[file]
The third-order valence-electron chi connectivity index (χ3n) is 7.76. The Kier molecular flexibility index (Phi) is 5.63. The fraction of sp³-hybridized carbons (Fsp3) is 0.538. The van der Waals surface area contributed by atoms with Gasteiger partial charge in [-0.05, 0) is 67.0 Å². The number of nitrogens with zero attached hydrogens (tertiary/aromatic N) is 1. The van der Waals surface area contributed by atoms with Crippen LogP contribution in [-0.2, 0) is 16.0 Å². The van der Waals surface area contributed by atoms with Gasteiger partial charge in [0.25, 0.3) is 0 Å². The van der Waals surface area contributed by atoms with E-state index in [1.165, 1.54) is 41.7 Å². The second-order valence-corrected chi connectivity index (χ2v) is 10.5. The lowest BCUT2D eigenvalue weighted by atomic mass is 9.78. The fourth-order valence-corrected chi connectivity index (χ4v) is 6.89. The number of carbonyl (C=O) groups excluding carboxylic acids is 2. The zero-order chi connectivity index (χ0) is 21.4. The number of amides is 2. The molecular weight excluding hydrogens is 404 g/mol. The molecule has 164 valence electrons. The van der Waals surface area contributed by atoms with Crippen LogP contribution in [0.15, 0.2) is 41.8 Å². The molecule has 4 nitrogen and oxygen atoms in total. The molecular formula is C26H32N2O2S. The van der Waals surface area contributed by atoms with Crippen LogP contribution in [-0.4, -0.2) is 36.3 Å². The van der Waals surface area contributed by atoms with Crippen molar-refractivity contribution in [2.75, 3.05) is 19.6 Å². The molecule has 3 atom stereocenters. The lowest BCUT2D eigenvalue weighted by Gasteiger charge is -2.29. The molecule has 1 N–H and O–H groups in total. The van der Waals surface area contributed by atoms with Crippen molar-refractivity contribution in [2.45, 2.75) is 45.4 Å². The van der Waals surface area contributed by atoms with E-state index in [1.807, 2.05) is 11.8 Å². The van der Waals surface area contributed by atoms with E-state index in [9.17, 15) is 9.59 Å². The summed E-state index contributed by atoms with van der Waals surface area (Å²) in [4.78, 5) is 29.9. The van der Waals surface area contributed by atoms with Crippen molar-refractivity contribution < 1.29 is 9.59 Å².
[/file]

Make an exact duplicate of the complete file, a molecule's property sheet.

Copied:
The third-order valence-electron chi connectivity index (χ3n) is 7.76. The Kier molecular flexibility index (Phi) is 5.63. The fraction of sp³-hybridized carbons (Fsp3) is 0.538. The van der Waals surface area contributed by atoms with Gasteiger partial charge in [-0.05, 0) is 67.0 Å². The number of nitrogens with zero attached hydrogens (tertiary/aromatic N) is 1. The van der Waals surface area contributed by atoms with Crippen LogP contribution in [-0.2, 0) is 16.0 Å². The van der Waals surface area contributed by atoms with Gasteiger partial charge in [0.25, 0.3) is 0 Å². The van der Waals surface area contributed by atoms with E-state index in [1.165, 1.54) is 41.7 Å². The second-order valence-corrected chi connectivity index (χ2v) is 10.5. The lowest BCUT2D eigenvalue weighted by atomic mass is 9.78. The fourth-order valence-corrected chi connectivity index (χ4v) is 6.89. The number of carbonyl (C=O) groups excluding carboxylic acids is 2. The zero-order chi connectivity index (χ0) is 21.4. The number of amides is 2. The molecular weight excluding hydrogens is 404 g/mol. The molecule has 164 valence electrons. The van der Waals surface area contributed by atoms with Crippen LogP contribution in [0.15, 0.2) is 41.8 Å². The molecule has 4 nitrogen and oxygen atoms in total. The molecular formula is C26H32N2O2S. The van der Waals surface area contributed by atoms with Crippen LogP contribution in [-0.4, -0.2) is 36.3 Å². The van der Waals surface area contributed by atoms with Crippen molar-refractivity contribution in [2.75, 3.05) is 19.6 Å². The molecule has 3 atom stereocenters. The lowest BCUT2D eigenvalue weighted by Gasteiger charge is -2.29. The molecule has 1 N–H and O–H groups in total. The van der Waals surface area contributed by atoms with Crippen molar-refractivity contribution in [2.45, 2.75) is 45.4 Å². The van der Waals surface area contributed by atoms with E-state index in [1.807, 2.05) is 11.8 Å². The van der Waals surface area contributed by atoms with E-state index in [9.17, 15) is 9.59 Å². The summed E-state index contributed by atoms with van der Waals surface area (Å²) in [4.78, 5) is 29.9. The van der Waals surface area contributed by atoms with Crippen molar-refractivity contribution < 1.29 is 9.59 Å².